Additional data collected In addition to the primary aims of this study additional information was obtained on the diet of basking sharks and surfacing behavior. Sightings of other species including cetaceans, sunfish and a probable turtle (Table 6).
Table 6. List of additional sightings of marine megafauna recorded during 2009.
A total of 17 cetacean sightings, two Sunfish (Mola mola), two Porbeagle sharks and one probable turtle sightings were made during this survey. The sighting of around 30 bottlenose dolphins off Brandon, Co Kerry was of significance as they were identified as Shannon dolphins. Over 20 individual dolphins were identified from images and 13 of these had previously been recorded in the Shannon Estuary from comparison to the Shannon Dolphin Photo-ID catalogue held by the Shannon Dolphin and Wildlife Foundation. Shannon dolphins have never been recorded this far west, outside of the Shannon estuary (Ryan and Berrow, submitted). All cetacean sightings have been submitted to the Irish Whale and Dolphin Group.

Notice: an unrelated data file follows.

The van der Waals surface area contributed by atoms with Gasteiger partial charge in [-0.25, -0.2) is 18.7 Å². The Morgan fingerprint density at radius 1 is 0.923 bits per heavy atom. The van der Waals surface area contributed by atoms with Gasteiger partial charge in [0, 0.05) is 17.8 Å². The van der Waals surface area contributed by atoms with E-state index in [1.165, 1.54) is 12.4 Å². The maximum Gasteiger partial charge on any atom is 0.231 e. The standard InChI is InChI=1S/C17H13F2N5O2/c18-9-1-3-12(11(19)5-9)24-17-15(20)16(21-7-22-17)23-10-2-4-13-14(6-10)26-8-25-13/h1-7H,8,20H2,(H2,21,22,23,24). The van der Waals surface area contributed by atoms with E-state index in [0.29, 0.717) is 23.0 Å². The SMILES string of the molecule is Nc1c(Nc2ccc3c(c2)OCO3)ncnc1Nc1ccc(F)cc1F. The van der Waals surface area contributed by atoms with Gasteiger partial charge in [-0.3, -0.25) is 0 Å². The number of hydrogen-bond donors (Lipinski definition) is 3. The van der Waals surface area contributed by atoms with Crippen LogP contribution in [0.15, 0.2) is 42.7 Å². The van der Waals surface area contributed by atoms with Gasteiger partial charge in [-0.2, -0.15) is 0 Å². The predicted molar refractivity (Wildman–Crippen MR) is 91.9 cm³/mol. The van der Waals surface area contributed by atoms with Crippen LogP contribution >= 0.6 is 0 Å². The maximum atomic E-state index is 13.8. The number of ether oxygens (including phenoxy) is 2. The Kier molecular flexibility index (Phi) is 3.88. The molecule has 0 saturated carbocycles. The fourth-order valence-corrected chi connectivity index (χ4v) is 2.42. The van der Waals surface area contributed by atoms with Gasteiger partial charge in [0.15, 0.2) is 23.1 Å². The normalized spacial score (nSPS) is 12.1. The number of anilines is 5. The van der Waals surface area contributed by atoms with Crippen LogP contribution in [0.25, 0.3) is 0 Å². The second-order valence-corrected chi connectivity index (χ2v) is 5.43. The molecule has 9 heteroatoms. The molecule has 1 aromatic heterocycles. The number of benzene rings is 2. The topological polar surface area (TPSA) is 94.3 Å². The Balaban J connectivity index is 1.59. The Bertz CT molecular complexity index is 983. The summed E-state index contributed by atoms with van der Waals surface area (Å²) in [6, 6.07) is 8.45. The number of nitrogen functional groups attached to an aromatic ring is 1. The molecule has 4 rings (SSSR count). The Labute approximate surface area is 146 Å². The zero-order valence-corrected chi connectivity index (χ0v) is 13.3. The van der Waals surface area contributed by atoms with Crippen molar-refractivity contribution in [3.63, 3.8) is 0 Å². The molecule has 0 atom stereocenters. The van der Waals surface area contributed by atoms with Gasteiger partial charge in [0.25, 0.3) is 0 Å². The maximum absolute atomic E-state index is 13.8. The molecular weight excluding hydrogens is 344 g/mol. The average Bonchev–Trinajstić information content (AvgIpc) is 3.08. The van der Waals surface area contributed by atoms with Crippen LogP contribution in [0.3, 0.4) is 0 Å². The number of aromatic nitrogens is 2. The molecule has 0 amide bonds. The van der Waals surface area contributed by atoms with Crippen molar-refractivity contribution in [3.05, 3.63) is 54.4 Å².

The turtle was observed on three occasions off Cape Clear Island, Co Cork on 11 June but no images could be obtained. It was thought to be a Cheloniid turtle, probably a Loggerhead (Caretta caretta) and the data, including sunfish records, have been sent to Dr Tom Doyle of CMRC in Cork.
Discussion The Basking Shark Survey 2009 has been very successful. A total of 101 coloured tags were deployed in three counties and two satellite tags off Co Kerry. Images of 71 individual sharks were obtained for photoidentification and ten tissue samples obtained for genetic analysis, five from the sharks slime – a new technique developed by this project.